Thursday, 5 September 2013

Journal - Ravy’s Birthday and sewing - Thursday – 8 November 2012


It was Ravy’s birthday, our driver and interpreter.   We sang the happy birthday song at every opportunity. The children loved it, and so did Ravy.  He pretended he was too cool for all this nonsense, but found it hard to keep the smile off his face.

It was sewing day today,  so Claire and Sally accompanied us to school.  We did the alphabet again!  Even I am getting tired of the alphabet, but it is difficult to know what else to do, as they are all at such different levels.  I have searched on the internet, but most games seem to assume a basic level of equipment such as a solid floor, or resources, such as flash cards.

I have re-written all the name tags.  And now each one has a name tag that I can read.   I also bought some exercise books, so each child could have their own book.  I was told that the children would take advantage if books were freely available and wouldn’t look after them.   I found this difficult to understand or believe, and I decided to use my initiative to buy books.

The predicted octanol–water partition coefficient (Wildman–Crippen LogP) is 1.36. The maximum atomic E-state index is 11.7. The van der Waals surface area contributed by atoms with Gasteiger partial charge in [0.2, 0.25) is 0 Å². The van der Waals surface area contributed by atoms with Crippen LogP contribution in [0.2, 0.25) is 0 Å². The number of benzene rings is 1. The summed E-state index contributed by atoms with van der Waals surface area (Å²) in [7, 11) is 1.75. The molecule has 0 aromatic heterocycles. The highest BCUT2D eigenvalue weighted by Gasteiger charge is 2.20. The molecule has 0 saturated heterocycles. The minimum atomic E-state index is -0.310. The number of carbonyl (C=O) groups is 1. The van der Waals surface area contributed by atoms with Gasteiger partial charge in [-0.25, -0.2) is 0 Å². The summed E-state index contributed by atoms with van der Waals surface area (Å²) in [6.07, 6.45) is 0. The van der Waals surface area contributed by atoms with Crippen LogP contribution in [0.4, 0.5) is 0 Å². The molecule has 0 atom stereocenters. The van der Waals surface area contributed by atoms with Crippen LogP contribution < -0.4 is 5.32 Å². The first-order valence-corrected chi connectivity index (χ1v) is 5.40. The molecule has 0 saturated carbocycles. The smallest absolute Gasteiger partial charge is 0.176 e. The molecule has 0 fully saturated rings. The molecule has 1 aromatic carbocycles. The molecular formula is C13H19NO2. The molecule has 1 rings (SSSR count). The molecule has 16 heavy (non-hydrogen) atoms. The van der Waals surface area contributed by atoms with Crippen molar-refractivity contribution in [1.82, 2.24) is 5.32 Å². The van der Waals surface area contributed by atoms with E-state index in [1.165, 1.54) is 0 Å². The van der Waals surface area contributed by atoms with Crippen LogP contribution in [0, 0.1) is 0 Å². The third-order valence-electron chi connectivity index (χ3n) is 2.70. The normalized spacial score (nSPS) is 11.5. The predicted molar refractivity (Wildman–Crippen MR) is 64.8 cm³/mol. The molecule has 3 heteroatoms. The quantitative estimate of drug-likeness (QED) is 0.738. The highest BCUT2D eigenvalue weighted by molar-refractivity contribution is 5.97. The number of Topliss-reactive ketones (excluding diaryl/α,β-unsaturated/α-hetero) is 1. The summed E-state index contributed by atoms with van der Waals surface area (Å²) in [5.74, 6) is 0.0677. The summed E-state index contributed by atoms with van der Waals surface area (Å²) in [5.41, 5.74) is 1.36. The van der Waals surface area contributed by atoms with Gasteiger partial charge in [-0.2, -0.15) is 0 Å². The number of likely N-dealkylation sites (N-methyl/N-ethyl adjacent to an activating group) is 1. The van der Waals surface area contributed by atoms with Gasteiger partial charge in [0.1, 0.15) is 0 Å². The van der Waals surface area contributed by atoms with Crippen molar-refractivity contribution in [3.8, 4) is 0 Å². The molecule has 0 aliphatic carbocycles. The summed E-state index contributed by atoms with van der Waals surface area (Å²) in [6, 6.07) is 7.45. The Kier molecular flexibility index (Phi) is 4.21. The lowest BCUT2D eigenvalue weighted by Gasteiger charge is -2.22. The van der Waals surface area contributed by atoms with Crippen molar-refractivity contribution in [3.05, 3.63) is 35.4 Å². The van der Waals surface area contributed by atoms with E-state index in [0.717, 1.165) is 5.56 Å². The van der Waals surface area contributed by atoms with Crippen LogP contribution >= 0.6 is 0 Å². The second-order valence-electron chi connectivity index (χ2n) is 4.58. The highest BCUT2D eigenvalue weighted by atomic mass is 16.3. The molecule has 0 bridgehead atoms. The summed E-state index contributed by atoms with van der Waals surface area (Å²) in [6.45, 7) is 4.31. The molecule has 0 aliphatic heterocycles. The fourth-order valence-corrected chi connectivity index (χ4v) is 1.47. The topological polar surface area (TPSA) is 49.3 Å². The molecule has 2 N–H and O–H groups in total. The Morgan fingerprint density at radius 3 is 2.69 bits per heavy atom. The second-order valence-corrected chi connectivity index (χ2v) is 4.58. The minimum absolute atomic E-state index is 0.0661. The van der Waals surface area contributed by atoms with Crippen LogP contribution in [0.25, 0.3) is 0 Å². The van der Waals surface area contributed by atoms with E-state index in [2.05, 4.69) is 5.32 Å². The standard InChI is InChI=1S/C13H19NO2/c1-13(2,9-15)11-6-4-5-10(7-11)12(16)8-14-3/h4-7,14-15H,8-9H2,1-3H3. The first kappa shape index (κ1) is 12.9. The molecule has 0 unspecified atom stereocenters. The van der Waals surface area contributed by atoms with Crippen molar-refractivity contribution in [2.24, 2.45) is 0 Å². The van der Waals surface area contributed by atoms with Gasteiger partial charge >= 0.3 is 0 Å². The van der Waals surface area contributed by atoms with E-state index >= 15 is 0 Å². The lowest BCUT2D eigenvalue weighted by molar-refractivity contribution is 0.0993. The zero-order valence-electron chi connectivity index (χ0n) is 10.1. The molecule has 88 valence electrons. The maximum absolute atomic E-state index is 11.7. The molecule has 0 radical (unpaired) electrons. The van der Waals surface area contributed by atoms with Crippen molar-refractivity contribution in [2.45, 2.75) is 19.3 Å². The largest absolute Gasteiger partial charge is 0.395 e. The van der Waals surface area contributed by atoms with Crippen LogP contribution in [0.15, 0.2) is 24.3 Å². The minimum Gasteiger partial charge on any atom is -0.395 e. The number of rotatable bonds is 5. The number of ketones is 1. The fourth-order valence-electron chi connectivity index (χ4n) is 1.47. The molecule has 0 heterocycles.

Sewing lessons took over the classroom in the afternoon.   One girl had finished the project, a little bag, and proudly displayed it to all her friends.  This meant that all the girls now wanted to learn to sew, and there just wasn’t enough teachers, or needles!  Claire and I struggled to re-thread needles, untie knots, and give assistance.   The boys and girls not involved in sewing wanted to play with the games in the classroom, as they had done on previous days.  But suddenly they couldn’t.   More stress for Claire and I!   I gave airplane-making lessons to try and divert them.  But that meant I wasn’t helping with the sewing!   It was chaotic.



Tracy must have felt the need to take control of the situation and impose some discipline, because she suddenly announced that tomorrow would be a test day.  She gave the children a lecture about how important it was for them to learn so they could get good jobs and look after their families.  Luckily most of them couldn't understand a word she was saying.   

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